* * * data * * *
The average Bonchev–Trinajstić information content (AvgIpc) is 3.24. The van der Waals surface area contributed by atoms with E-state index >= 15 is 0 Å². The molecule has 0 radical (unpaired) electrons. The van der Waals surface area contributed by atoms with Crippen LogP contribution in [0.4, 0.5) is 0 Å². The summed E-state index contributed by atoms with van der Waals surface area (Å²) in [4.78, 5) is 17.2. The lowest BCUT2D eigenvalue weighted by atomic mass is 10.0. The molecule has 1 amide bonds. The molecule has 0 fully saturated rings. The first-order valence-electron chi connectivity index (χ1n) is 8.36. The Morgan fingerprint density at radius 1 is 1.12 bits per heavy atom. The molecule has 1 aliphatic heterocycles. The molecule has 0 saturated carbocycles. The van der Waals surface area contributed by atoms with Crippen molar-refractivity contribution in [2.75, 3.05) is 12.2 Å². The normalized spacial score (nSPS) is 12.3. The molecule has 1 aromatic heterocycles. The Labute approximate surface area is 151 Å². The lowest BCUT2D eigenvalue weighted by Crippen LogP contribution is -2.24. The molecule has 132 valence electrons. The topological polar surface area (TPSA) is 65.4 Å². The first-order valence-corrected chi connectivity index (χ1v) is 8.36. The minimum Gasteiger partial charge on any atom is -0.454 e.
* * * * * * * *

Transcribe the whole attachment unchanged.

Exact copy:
The average Bonchev–Trinajstić information content (AvgIpc) is 3.24. The van der Waals surface area contributed by atoms with E-state index >= 15 is 0 Å². The molecule has 0 radical (unpaired) electrons. The van der Waals surface area contributed by atoms with Crippen LogP contribution in [0.4, 0.5) is 0 Å². The summed E-state index contributed by atoms with van der Waals surface area (Å²) in [4.78, 5) is 17.2. The lowest BCUT2D eigenvalue weighted by atomic mass is 10.0. The molecule has 1 amide bonds. The molecule has 0 fully saturated rings. The first-order valence-electron chi connectivity index (χ1n) is 8.36. The Morgan fingerprint density at radius 1 is 1.12 bits per heavy atom. The molecule has 1 aliphatic heterocycles. The molecule has 0 saturated carbocycles. The van der Waals surface area contributed by atoms with Crippen molar-refractivity contribution in [2.75, 3.05) is 12.2 Å². The normalized spacial score (nSPS) is 12.3. The molecule has 1 aromatic heterocycles. The Labute approximate surface area is 151 Å². The lowest BCUT2D eigenvalue weighted by Crippen LogP contribution is -2.24. The molecule has 132 valence electrons. The topological polar surface area (TPSA) is 65.4 Å². The first-order valence-corrected chi connectivity index (χ1v) is 8.36. The minimum Gasteiger partial charge on any atom is -0.454 e.